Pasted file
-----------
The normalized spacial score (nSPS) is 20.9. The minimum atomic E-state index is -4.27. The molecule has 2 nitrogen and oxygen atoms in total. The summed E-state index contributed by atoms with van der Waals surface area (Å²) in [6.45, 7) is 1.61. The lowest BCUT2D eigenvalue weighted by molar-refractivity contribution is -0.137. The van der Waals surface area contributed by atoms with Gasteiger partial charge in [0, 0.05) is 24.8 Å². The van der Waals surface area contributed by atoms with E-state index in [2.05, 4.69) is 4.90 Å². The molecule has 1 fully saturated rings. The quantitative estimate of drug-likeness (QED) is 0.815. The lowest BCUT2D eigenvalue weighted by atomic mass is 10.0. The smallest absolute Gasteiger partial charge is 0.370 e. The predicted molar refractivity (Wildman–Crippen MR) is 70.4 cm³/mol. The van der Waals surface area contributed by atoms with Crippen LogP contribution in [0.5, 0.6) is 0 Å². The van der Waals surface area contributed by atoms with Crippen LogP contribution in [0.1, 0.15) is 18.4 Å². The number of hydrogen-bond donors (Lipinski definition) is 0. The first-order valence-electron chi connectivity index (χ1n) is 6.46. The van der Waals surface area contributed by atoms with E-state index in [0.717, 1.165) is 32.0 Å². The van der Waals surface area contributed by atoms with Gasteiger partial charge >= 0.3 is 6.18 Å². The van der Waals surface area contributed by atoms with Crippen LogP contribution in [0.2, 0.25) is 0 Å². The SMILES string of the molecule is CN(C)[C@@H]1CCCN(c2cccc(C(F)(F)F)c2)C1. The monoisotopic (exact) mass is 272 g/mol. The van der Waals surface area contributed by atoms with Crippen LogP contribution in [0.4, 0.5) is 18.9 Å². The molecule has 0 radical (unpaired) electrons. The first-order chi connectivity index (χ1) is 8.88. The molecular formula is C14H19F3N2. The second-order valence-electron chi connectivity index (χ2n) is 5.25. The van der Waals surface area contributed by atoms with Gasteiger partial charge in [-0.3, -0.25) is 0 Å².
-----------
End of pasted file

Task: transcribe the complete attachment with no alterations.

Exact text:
The normalized spacial score (nSPS) is 20.9. The minimum atomic E-state index is -4.27. The molecule has 2 nitrogen and oxygen atoms in total. The summed E-state index contributed by atoms with van der Waals surface area (Å²) in [6.45, 7) is 1.61. The lowest BCUT2D eigenvalue weighted by molar-refractivity contribution is -0.137. The van der Waals surface area contributed by atoms with Gasteiger partial charge in [0, 0.05) is 24.8 Å². The van der Waals surface area contributed by atoms with E-state index in [2.05, 4.69) is 4.90 Å². The molecule has 1 fully saturated rings. The quantitative estimate of drug-likeness (QED) is 0.815. The lowest BCUT2D eigenvalue weighted by atomic mass is 10.0. The smallest absolute Gasteiger partial charge is 0.370 e. The predicted molar refractivity (Wildman–Crippen MR) is 70.4 cm³/mol. The van der Waals surface area contributed by atoms with Crippen LogP contribution in [0.5, 0.6) is 0 Å². The van der Waals surface area contributed by atoms with Crippen LogP contribution in [0.1, 0.15) is 18.4 Å². The number of hydrogen-bond donors (Lipinski definition) is 0. The first-order valence-electron chi connectivity index (χ1n) is 6.46. The van der Waals surface area contributed by atoms with E-state index in [0.717, 1.165) is 32.0 Å². The van der Waals surface area contributed by atoms with Gasteiger partial charge >= 0.3 is 6.18 Å². The van der Waals surface area contributed by atoms with Crippen LogP contribution in [0.2, 0.25) is 0 Å². The SMILES string of the molecule is CN(C)[C@@H]1CCCN(c2cccc(C(F)(F)F)c2)C1. The monoisotopic (exact) mass is 272 g/mol. The van der Waals surface area contributed by atoms with Crippen LogP contribution in [0.4, 0.5) is 18.9 Å². The molecule has 0 radical (unpaired) electrons. The first-order chi connectivity index (χ1) is 8.88. The molecular formula is C14H19F3N2. The second-order valence-electron chi connectivity index (χ2n) is 5.25. The van der Waals surface area contributed by atoms with Gasteiger partial charge in [-0.3, -0.25) is 0 Å².